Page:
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Title: Cosmic Topology of Polyhedral Double-Action Manifolds
Authors: Ralf Aurich, Sven Lustig

A special class of non-trivial topologies of the spherical space Sł is investigated with respect to their cosmic microwave background (CMB) anisotropies. The observed correlations of the anisotropies on the CMB sky possess on large separation angles surprising low amplitudes which might be naturally be explained by models of the Universe having a multiconnected spatial space. In a previous paper we analysed the CMB properties of prism double-action manifolds that are generated by a binary dihedral group D^*_p and a cyclic group Z_n up to a group order of 180. In this paper we extend the CMB analysis to polyhedral double-action manifolds which are generated by the three binary polyhedral groups (T^*, O^*, I^*) and a cyclic group Z_n up to a group order of 1000. There are 20 such double-action manifolds. Some of them turn out to have even lower CMB correlations on large angles than the Poincare dodecahedron.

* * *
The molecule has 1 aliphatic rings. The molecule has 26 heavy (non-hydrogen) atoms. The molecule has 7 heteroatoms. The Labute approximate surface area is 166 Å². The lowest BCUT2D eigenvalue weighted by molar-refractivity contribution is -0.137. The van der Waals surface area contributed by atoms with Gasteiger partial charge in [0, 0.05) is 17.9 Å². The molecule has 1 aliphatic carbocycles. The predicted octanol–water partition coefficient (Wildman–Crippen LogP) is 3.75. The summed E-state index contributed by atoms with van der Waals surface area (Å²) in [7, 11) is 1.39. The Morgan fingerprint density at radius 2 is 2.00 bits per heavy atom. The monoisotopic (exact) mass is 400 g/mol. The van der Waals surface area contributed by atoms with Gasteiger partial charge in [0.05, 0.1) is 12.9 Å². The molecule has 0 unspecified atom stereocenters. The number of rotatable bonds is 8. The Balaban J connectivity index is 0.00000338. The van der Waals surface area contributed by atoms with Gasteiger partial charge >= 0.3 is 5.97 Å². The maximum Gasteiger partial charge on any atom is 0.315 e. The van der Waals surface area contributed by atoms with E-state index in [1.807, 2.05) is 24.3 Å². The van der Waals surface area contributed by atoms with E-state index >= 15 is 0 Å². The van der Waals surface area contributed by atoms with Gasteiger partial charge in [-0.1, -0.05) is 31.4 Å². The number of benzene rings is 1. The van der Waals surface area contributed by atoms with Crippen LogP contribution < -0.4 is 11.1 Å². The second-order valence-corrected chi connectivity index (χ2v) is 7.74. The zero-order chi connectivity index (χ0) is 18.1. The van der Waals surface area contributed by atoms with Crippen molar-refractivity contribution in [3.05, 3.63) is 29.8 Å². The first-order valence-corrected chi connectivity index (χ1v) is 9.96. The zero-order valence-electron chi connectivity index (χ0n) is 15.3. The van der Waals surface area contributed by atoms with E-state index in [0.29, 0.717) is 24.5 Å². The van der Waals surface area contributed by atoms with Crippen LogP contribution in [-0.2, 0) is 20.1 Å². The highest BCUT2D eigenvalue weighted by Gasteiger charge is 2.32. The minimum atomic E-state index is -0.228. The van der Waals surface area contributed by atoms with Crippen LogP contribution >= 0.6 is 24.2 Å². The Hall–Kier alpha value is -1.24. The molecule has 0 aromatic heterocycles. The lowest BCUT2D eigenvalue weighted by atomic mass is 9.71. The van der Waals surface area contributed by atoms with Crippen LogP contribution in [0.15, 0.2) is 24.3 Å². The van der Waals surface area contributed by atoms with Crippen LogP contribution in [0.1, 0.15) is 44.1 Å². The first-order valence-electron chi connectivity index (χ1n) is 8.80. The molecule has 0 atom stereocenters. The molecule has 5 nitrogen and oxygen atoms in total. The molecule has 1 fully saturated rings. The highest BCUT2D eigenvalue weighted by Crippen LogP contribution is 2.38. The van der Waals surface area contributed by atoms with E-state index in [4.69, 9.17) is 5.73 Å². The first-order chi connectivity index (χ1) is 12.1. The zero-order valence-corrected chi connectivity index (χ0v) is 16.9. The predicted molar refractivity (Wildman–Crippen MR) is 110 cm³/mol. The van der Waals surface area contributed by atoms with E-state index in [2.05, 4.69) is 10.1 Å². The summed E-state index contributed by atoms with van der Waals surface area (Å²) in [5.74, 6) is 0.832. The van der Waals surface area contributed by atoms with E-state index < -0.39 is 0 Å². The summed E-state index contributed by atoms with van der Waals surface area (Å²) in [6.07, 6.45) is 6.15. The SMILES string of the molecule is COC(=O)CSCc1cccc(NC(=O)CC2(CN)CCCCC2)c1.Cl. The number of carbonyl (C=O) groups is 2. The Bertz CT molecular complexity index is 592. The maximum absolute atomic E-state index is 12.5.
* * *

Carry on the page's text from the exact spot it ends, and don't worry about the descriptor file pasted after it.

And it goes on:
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Title: Cosmological Parameters from a re-analysis of the WMAP-7 low resolution maps
Authors: F. Finelli, A. De Rosa, A. Gruppuso, D. Paoletti

Cosmological parameters from WMAP 7 year data are re-analysed by substituting a pixel-based likelihood estimator to the one delivered publicly by the WMAP team. Our pixel based estimator handles exactly intensity and polarisation in a joint manner, allowing to use low-resolution maps and noise covariance matrices in T,Q,U at the same resolution, which in this work is N_{side}=16. We describe the features and the performances of the code implementing our pixel-based likelihood estimator. We perform a battery of tests on the application of our pixel based likelihood routine to WMAP publicly available low resolution foreground cleaned products, in combination with the WMAP high-\ell likelihood, reporting the differences on cosmological parameters evaluated by the full WMAP likelihood public package. The credible central value for the cosmological parameters change below the 1 \sigma level with respect to the evaluation by the full WMAP 7 year likelihood code, with the largest difference in a shift to smaller values of the scalar spectral index n_S.